Don’t wish upon a star – Reach for one!

Monday, December 19, 2016

Christmas Decorating RV Style

We're in our seventh year of full time RVing, but that doesn't mean we don't decorate for Christmas. It's not as big or elaborate as when we owned a house, but it still makes us happy.  Here are a few pictures of decorations inside our fifth wheel. I have more; this is just a sample.



Here's the outside this year. It was a warm evening with a full moon adding to the Christmas lights.


We've spent Christmas at several different locations in our travels. It seems people in RV resorts do more decorating than at the state park we are at this year. However, there are a few RVs that are really lit up. Here are a few examples.




It's a little dark, but here's Santa in a hammock between two palm trees with presents in front.  Lots of decorations related to camping and RVing.


It was such a beautiful evening when I walked around to take the pictures. The full moon was shining through the huge pine trees. Natures own decoration.


Last Friday we went to a ranger guided walk at Gulf State Park Pier. We learned lots of interesting information about the state park, the pier, shore birds and Gulf fish and mammals.

Quite a few people were fishing off the pier, and plenty of birds were looking for a snack. We learned that this pelican is named Sam. He was rescued by the Nature Center in the park several years ago and treated for a broken wing. The band on his leg lets them know he is the same one. He's chosen to live at the pier since he was released back into the wild. He's very tame and quite the bandit.

He stole a fish right off of the rod of this lady. He's also been known to grab fish right out of the bucket. Here he is stalking her along with another pelican. They are both brown pelicans, but Sam has the white head which means he is at least three years old. Brown heads mean they are younger than three years old.


After he stole the fish off of her rod, he had some trouble getting it down his throat. He worked at it for a few minutes to get it in the right position to go down head first. Very interesting to watch.



There are plenty of alligators along the Gulf. The state park has several long time residents. This is Lefty who has been here for years. She hangs out in the same location year after year. One day we saw her with two babies on her back. We found out the babies were born near the end of August. Another day she was in the water, and her babies were hanging out along the shore. I think there were five babies, but they blend in so well, it was hard to tell. You can click on the pictures to enlarge if you don't see the babies.



We had quite a bit of rain last night. Alabama has been in a severe drought all summer, so this rain is really needed. Wednesday we leave for Wisconsin. I'm so looking forward to spending Christmas with family.  I did some holiday baking yesterday to share with everyone while Kevin watched football,

Don’t wish upon a star – Reach for one!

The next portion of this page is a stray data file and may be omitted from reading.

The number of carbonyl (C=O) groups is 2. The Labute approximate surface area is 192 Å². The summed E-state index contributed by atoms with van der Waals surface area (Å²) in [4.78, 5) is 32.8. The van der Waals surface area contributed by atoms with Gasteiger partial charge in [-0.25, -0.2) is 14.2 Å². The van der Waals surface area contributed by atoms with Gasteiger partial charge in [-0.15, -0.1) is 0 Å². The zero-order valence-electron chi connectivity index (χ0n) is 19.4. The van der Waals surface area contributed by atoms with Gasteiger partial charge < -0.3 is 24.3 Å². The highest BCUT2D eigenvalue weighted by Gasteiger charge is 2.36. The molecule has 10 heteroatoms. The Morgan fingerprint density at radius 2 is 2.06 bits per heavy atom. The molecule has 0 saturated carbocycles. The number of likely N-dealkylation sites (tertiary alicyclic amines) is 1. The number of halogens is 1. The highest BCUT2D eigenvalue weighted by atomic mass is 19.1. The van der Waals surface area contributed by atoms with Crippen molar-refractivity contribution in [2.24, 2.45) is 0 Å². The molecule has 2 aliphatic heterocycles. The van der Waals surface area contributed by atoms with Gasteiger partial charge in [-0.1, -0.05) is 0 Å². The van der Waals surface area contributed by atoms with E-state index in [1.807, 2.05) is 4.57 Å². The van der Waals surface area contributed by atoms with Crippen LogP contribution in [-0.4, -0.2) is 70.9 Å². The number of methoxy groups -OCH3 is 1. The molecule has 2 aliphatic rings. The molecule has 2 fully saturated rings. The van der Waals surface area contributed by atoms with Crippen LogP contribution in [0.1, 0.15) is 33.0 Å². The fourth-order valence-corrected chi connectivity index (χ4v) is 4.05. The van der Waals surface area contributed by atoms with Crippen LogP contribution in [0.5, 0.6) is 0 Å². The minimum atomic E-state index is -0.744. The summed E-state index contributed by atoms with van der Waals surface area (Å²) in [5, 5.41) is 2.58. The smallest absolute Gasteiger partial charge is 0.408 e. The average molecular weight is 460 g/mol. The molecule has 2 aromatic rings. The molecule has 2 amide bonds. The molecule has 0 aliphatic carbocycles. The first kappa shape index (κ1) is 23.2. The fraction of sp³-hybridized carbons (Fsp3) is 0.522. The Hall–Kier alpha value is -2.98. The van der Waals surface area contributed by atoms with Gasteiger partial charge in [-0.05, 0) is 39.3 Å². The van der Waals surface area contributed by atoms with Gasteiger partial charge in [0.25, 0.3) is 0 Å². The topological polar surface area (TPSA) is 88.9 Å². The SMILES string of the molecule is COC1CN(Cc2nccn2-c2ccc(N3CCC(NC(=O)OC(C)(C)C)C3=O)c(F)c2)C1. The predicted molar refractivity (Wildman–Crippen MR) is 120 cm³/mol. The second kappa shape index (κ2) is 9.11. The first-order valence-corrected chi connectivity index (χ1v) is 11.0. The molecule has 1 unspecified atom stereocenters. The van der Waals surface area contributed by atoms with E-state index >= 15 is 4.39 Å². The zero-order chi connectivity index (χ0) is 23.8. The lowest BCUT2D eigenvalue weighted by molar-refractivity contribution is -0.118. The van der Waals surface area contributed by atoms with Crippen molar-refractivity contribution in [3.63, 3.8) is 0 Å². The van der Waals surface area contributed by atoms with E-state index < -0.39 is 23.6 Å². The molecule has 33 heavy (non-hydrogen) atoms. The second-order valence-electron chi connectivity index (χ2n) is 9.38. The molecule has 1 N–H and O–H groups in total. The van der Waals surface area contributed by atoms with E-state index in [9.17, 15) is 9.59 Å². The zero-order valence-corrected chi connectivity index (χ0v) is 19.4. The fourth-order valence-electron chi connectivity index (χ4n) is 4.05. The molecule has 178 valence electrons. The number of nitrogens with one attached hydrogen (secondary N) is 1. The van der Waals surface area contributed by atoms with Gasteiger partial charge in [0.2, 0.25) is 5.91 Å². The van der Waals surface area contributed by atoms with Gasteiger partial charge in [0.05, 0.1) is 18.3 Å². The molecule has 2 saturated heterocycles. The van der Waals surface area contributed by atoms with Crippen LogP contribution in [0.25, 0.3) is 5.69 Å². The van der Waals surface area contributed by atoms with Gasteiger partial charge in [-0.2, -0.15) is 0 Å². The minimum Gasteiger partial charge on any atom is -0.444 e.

Thursday, December 15, 2016

National Museum of Naval Aviation

Yesterday we drove about 30 miles to Pensacola, Florida to tour the National Museum of Naval Aviation. Admission, parking and tours are free. What a great place to learn about the history of aviation for the Navy, Marines and Coast Guard. And, it is completely funded by private donations; no tax dollars used here. The plane out front is like the one in the movie Top Gun.


We got there just as a trolley tour was boarding to drive around and show visitors some of the planes parked outside. Unfortunately, the guide was very difficult to understand. We only were able to get less than half of what he was telling us.

Many of the planes have interesting histories. This plane was the only plane allowed to fly after all air traffic was halted on September 11, 2001. It brought firefighters from Georgia to New York to help with the rescue efforts.


Lots of the planes are kind of funny looking because their wings are folded up or back. That's common for many Navy planes so they take up less space on an aircraft carrier.


Many planes here have been rescued and restored. This one was pulled from the bottom of a reservoir in California. It will eventually be restored to like new condition. Hard to believe as its in lots of pieces right now.


After our trolley tour, we joined a walking tour of the museum. Our guide was Bob Thomas, a retired Navy pilot. He guided us through the museum for over 1.5 hours, and was excellent. He told us so much history of the planes. His tour made our visit so much more enjoyable.

The museum chronicles the history of planes from their invention through modern times. I didn't realize that planes were even a part of WWI. This was a WWI German fighter that was the best plane of its time.


This huge "flying boat" plane was the first to cross the Atlantic in 1919. Only ten of them were built. This is the only one left in the world.


The Navy is very proud of its Blue Angels. There are several displays about them. These four are hanging in the atrium. They can be viewed from below and above. Very cool.



Our guide, Bob, served aboard the USS Midway during the Vietnam War. He was part of the evacuation of Saigon. He told us a story we'd never heard before. After the US evacuated the embassy, lots of South Vietnamese helicopters flew out to the Midway with refugees. The Midway had over 4,000 refugees on board when all was said and done. Just before they were going to leave the area, a small Cessna plane flew over. The pilot dropped a note to the deck letting them know he was a South Vietnamese Air Force Major and had his wife and five children on the plane. He had one hour of fuel left and asked that they move the many helicopters on the deck so he could land his small plane.

The commander had his men push some of the choppers into the water to make room for them. This pilot had never landed on an air craft carrier, but he managed to land his plane and save his family. The crew were so moved by the event, that they raised over $10,000 in a day to help them. The family ended up settling in Florida where they opened a restaurant; and all five children attended college. The small plane was shipped to this museum, and has been on display here ever since.


We really enjoyed our visit. Many planes are the last of its kind left in the world. A great look into some of histories amazing moments.

Don’t wish upon a star – Reach for one!